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Social and cultural issues in midwifery
Midwifery is a specialized branch of nursing which is dynamic with respect to social and cultural changes prevalent in society. It involves offering professional care to women as well as childbearing families. Clients are the central concern for this profession making the state of well being the main focal point for midwives. As a cultural and social practice, midwifery is dynamic with respect to the day to day encounters experienced (Kinnane, 2008). As such midwifery nurses share a common purpose and moral obligation to ensure quality care is accorded with fidelity and trust to the clients regardless of their position in society. Midwifes are thus tasked with seeking to ensure that women n the best possible birth experiences and more so accord a smooth transition towards parenthood and more so family formation. This paper seeks to offer identify and discuss social and cultural issues in an effort to accord Megan, a client with challenges after her first and second pregnancies.
Megan enjoys good family relations and support but after a traumatic first pregnancy and the second pregnancy which involved birth by caesarian section she suffers from symphysis pubis dysfunction. This condition is now commonly referred to as Pelvic Girdle Pain (PGP) (Muennich, 2009). It is not uncommon for midwifes to encounter such conditions when according care to clients. In this condition, the client’s pelvic joints tend to lose the required degree of stability during pregnancy resulting in mild or severe discomfort.
As much as the role of the midwife is clearly defined in professional guidelines handbooks, the real life experiences they witness are at times much more complicated. Each child birth experience is different and unique and midwifes have to respond as the situation demands in the appropriate manner, sensitive of the client and it the right time (Kinnane, 2008). This inadvertently requires the input of fellow midwives working together as well as those who have been with the client in previous child birth times (NHMRC 2010). Midwifes who have accorded the client care in the course of the pregnancy all work together to ensure the client is afforded the best care possible.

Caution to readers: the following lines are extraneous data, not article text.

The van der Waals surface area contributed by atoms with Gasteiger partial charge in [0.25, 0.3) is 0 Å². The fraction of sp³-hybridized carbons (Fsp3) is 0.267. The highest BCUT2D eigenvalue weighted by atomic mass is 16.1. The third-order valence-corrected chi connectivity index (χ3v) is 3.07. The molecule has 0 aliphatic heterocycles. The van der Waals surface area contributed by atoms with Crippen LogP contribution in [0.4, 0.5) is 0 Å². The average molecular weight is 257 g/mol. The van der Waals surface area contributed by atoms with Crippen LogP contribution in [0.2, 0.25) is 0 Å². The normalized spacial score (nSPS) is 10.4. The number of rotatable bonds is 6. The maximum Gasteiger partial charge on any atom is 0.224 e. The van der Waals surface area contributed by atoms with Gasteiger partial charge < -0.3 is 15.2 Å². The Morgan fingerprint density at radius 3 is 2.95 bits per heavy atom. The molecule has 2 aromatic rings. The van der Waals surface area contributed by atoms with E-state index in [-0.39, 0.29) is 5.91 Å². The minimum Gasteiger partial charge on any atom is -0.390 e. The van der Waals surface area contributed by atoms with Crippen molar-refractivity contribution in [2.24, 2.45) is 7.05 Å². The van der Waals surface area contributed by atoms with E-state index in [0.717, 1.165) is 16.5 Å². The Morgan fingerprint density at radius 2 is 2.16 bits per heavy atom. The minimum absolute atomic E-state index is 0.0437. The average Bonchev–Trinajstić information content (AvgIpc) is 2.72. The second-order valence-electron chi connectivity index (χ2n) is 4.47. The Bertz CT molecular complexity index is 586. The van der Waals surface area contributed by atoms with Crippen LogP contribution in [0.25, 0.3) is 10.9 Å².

Midwifes are the client’s friend
Given the nature of this nursing practice, it is difficult to set a distinct line separating personal life and the professional life (Kinnane, 2008). Regardless of the personal situations a midwife may have, it is necessary for them to ensure that they accord clients care with a professional touch. According to (Seaton, 2010), development of relationships with mutual trust between the client and the midwife allows for openness and personal disclosure critical to according professional care. Friendship between the client and the midwife is very beneficial to the professional dispensation of care.
In the past, it was common to find midwifes and nurses being taught not to be socially attached to clients above what professional practice entails (Hastie, 2006). This was essentially to ensure the faith in the profession such that the midwife remains in total control of the experience with the trustworthiness and capabilities consistent of a professional midwife (NHMRC 2010). This however resulted in outcomes viewed by clients as uncaring, detached from the situation and unapproachable.
In Megan’s case, this would provide a situation where she would find it difficult in opening up to the midwife for objective advice regarding her conditions and previous experiences (Seaton, 2010). However, there is also a risk of situational dependence arising from protective paternalism. All in all, what the professional is obligated to offer the client is a supportive role offering advocacy for any issues arising from child birth situations.